One and A Half Yards of Fleece

This past weekend I experienced a rare and somewhat bewildering burst of inspiration. If this burst had had anything to do with writing, I might feel surer about it, excited to run with it. Because isn’t that where I want to direct my creativity? To my manuscripts in revision and to the new ideas swirling in my head? Instead, here are the outcomes of this inspired rampage:

One fleece sweatshirt.Two fleece hats. One cardboard dinosaur head. One dinosaur tail. One pair very baggy pants with a drawstring. One pair mittens. A host of cloth sandwich bags.

That’s right. I crafted.

All weekend, basically. I sewed and cut and measured and sewed again. I glued and taped. I cursed my inability to plan ahead and started over. It began with my son’s Halloween costume. (Obviously, he’s being a T-Rex). It ended with a headband for myself made with scrap fleece. Oh, and I finally hemmed those pants that were dragging in the mud.

What makes this all so monumental is that I don’t craft. I don’t sew. I don’t—and didn’t—use patterns. Yet somehow I managed to CREATE all these things from scratch.

In two words: LOVED IT.

I don’t really *make* that many things. Things you can hold. Every once in a while I experiment with something in the kitchen. But by now I’ve chosen my easy-to-bake artisan breads, so there’s not that much enjoyment from the experimentation (oh, but the eating…). Writing itself is a drawn out, abstract process. I probably won’t feel complete in the way I do now until a book is published, in my hands, being held in the same way I can hold the mittens I just sewed.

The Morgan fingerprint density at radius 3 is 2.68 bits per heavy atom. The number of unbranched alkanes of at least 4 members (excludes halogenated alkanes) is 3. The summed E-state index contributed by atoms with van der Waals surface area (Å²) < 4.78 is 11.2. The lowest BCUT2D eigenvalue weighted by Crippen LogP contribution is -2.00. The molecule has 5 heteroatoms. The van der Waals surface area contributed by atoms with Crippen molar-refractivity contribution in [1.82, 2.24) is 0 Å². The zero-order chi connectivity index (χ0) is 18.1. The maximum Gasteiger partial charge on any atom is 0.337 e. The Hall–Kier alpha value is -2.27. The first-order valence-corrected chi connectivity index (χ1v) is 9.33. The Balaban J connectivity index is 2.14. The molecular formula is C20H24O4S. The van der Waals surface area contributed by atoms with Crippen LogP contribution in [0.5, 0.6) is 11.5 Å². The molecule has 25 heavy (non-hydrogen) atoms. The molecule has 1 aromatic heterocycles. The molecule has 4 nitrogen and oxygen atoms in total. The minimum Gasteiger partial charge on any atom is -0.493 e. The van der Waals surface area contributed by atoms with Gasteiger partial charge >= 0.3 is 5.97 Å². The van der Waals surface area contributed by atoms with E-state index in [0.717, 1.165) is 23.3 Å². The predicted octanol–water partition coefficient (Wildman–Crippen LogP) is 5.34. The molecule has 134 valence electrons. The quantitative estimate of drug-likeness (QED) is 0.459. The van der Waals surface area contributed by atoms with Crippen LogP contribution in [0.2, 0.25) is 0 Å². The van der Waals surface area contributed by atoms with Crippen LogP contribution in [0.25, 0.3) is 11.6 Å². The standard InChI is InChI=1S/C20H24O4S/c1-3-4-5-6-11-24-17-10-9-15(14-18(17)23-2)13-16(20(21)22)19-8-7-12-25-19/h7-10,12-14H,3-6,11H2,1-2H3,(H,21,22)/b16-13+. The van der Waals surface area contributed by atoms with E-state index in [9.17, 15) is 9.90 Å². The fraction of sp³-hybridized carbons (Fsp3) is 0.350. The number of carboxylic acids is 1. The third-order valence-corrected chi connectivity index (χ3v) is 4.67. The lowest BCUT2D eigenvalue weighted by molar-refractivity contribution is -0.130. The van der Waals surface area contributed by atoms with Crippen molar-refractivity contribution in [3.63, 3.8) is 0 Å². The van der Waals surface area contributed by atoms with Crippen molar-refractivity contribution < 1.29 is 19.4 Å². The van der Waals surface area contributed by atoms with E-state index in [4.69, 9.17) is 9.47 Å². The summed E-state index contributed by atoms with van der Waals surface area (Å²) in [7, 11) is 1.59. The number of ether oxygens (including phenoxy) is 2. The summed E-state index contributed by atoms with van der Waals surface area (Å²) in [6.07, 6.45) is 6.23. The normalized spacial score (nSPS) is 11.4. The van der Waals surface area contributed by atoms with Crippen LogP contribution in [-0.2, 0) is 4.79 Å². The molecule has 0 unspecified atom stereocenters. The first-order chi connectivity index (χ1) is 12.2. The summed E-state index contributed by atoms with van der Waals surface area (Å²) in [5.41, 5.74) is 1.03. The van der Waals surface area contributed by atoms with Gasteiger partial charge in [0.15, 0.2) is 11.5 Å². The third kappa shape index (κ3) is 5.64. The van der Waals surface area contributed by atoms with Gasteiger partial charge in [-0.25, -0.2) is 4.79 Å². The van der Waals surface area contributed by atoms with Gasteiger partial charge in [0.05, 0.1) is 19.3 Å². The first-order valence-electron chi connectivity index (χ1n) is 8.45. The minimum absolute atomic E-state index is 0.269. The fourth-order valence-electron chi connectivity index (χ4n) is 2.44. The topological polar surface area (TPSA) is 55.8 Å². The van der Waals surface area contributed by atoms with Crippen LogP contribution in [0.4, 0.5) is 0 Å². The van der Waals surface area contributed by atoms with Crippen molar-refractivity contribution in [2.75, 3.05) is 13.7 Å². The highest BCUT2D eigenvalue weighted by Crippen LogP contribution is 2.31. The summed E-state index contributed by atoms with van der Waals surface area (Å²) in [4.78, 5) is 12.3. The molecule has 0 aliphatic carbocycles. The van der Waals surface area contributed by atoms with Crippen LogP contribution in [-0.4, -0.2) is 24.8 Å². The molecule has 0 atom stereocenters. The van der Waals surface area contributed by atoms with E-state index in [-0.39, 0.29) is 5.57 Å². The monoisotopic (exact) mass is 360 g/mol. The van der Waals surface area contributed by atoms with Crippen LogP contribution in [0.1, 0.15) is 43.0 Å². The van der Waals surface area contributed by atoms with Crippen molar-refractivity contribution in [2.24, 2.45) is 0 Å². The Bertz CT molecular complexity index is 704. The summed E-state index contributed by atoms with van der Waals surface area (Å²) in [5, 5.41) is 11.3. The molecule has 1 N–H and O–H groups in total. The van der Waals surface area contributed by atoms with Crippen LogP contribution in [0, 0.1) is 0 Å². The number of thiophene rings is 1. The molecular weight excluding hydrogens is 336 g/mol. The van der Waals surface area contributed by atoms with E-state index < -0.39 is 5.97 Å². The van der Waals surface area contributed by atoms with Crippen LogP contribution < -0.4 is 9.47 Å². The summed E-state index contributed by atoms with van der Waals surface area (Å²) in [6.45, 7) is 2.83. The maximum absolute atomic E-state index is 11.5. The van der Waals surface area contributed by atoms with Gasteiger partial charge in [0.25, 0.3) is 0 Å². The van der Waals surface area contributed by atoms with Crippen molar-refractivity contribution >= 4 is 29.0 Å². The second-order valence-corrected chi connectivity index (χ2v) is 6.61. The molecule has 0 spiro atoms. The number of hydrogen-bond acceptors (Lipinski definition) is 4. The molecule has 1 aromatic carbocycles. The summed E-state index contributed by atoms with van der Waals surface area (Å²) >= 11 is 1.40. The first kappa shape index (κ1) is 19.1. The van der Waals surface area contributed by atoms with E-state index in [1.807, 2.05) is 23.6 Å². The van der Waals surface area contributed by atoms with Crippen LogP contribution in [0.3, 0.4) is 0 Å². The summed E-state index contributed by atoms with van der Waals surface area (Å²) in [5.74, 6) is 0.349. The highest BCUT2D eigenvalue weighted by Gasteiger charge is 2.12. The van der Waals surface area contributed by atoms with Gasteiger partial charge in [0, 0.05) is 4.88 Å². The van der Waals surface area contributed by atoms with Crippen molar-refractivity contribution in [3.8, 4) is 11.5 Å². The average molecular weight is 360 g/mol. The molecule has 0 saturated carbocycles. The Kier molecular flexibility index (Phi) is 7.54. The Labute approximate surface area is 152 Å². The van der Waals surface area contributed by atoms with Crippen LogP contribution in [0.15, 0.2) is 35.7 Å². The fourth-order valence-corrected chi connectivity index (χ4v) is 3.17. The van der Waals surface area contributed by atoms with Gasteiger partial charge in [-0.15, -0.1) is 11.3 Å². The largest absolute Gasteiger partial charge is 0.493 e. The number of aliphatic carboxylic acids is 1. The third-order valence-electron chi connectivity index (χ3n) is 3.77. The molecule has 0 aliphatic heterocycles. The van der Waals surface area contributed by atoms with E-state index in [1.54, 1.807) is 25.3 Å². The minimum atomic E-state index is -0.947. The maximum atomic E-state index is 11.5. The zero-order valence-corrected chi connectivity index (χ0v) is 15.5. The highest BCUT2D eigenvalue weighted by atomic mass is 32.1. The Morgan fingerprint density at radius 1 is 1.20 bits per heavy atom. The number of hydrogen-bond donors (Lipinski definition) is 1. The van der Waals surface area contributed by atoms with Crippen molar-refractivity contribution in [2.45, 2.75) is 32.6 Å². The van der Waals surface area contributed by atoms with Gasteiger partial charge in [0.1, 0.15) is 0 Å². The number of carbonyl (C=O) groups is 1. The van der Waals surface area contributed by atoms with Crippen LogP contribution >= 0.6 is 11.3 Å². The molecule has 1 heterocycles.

Creating tangible things is such an important process for me, but one I haven’t really embraced for a long time. I used to paint, but my paints and brushes have been in some kind of cryogenic deep freeze since I started writing. I don’t know if I’ll take them out, or just keep on this sewing kick. But the pride I felt at having made something concrete was so overwhelming it made me realize I wasn’t meeting all of my creative needs. I’m predicting that attending to both the abstract and non-abstract sides of my artistic self will better serve my writing, though I’m not precisely sure how to detect or measure that influence.

What have you discovered about different forms of the creative process? Do you experiment with both abstract and tangible forms of creation? What have you made with fabric scraps lately?

(Also, email me if you want those bread recipes. The dino costume you can figure out on your own like I did…)

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